Gary had a productive first season in a Braves uniform, hitting .307/.404/.512. Like the other Braves outfielders, he was streaky, but there was good reason for it, a wrist injury apparently suffered on defense, which bothered him the first two months of the season. He was great during the summer, and had a dramatic split: .265/.358/.465 in the first half, .359/.460/.571 in the second. (Interesting symmetry in strikeouts and walks. He walked 36 times in each half. But his ratio was almost 1:1, with 35 strikeouts, in the first, but 2:1 with 18 strikeouts in the second.) When fully healthy, he’s a devastating hitter.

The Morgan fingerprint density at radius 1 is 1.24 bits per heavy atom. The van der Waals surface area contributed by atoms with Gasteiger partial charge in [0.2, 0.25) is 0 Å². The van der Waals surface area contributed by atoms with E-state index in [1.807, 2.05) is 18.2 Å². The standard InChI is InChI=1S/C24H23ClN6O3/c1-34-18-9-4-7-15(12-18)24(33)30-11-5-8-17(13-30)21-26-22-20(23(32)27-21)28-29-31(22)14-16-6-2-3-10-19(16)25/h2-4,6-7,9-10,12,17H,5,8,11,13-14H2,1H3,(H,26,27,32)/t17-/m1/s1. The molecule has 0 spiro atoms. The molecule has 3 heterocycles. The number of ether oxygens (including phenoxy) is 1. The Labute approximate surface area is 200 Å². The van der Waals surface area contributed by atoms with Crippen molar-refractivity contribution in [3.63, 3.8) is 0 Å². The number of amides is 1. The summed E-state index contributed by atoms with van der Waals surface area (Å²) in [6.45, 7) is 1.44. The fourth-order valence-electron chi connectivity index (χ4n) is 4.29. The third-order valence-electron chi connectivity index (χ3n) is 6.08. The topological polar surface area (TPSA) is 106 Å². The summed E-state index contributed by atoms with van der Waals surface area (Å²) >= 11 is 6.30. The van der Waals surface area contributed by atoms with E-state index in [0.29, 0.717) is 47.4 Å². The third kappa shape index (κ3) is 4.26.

Defensively, he’s not bad, but he’s not Brian Jordan either. For whatever reason, his range factors in Atlanta were far better than they were in LA… Sheffield has gotten a bad rap for his attitude, which is a little unfair. When he first came up with the Brewers, he was a head case, and later claimed he wasn’t giving his all. He’s been… well, not a model citizen but no worse than anyone else, for the last decade. But first impressions linger, and now he has to put up with being labeled a malcontent. It doesn’t help that Dick Allen, a previous generation’s traveling malcontent and failed third baseman, comes up as Sheffield’s most comparable player… Would need to play at his current level for eight seasons to reach 3000 hits, but could have 500 homers in five.